Uneasy Lies the Head that Wears the Crown

Henry IV: Part II, Act III

I’m not sure what motivated Shakespeare to write Henry IV in two parts rather than just one, but his follow-up suffers from a serious case of sequel-itis.

We start to feel this now, in the midsection of the play, as Henry laments his inability to sleep, and Falstaff contrives more devious ways to avoid responsibility and connive cash for his dubious exploits.  We almost wish for a good battle sequence to distract us with mindless action.  Anything to further the plot and wrap this up so we can move on to the larger stakes of Henry V.

I have finally caught up to this period in the lecture series on English history.  Along the way I got detoured by fascinating discussions on the Black Plague and its effects on the feudalistic economy, the Peasant’s Revolt, the spread of English, Chaucer, the growing power of Parliament, proto-Protestant dissatisfaction with the clergy, and even the dawning age of the printing press and the tidal shift of common literacy.

There is so much going on during this era that it made me angry at the black holes in my education.  The cataclysmic mistake, I believe, is that we compartmentalize our school systems in the United States, creating an assembly-line-inspired manufacturing process that has broken down complicated knowledge into its crudest, most rudimentary moving parts.

I have studied Chaucer in English class, the printing press in history, the Magna Carta in political science…but I have never had a teacher help me put the pieces together until now.  The blame for that falls squarely on me.  But when I look back at how I was taught everything I learned in school, it was delivered piecemeal in easily-digestible units, discreet chapters with tidy summaries that in no way bear resemblance to the complex, holistic truth.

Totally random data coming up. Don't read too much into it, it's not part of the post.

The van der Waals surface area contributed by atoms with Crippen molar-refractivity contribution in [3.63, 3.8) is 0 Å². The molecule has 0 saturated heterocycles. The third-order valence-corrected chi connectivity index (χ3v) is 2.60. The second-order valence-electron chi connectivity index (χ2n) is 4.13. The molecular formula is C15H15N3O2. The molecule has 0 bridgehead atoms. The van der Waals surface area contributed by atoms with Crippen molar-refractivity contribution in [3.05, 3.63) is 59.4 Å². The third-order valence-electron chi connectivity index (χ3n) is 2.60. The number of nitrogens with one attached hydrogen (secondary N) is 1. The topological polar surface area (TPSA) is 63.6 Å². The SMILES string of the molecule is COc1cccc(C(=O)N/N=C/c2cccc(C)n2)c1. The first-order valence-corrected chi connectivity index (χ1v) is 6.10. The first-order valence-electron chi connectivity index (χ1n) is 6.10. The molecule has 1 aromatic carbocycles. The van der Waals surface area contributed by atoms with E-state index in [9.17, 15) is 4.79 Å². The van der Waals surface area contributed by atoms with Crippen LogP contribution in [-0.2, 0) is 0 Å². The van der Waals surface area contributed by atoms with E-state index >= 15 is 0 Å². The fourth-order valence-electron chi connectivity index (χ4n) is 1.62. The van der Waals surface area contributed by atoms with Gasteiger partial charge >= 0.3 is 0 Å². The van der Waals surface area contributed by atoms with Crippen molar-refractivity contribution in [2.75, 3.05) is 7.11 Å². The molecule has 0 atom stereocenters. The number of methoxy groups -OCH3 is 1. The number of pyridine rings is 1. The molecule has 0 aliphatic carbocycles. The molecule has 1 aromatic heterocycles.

We have so specialized the generation and acquisition of information that we have lost all sense for how it flows together into Gestalt patterns.  History is no more a collection of generals and wars than literature is a bunch of novels, poems and plays. Those are just the names we ascribe to certain qualities and behaviors, fragments of glass in the stained-glass window shedding light on the human soul and our collective destiny.

We can’t just cut out and isolate convenient bits from our intellectual, spiritual and cultural development and then offer these up to our youth, assuming our work is done.  As educators, our job is first to master the material and only then present it with all its lumps, bumps, connections and contradictions. But those are the very instructors who are stripped from the corporate model of education in our race to the standardized bottom.

How many people on the streets know that it was the spread of gunpowder that led directly to the end of chivalry?  Or that the massive loss of life suffered during the Black Death created competition for the dwindling labor force, a downward momentum on prices and an upward push on wages that would help smash the oppressive chokehold of serfdom in Europe?
– or that an increase in laws would inevitably lead to a need for educated lawyers which in turn created openings for a new class of students to earn a good living in the courts?

Wheels within wheels. 

And now we’re in the middle of a series of succession plays during a tumultuous period when the king chafed at the rising power of Parliament to enforce checks on his revenues, and baronial accumulation of influence created clashes of treacherous alliances.  The more you know, the more fascinating all of this becomes.

I regret that I am late to the party.  But I am grateful that I was at least invited.


2 Responses to “Uneasy Lies the Head that Wears the Crown”

  1. Don Hanson Says:

    Well said, young squire. Well said!

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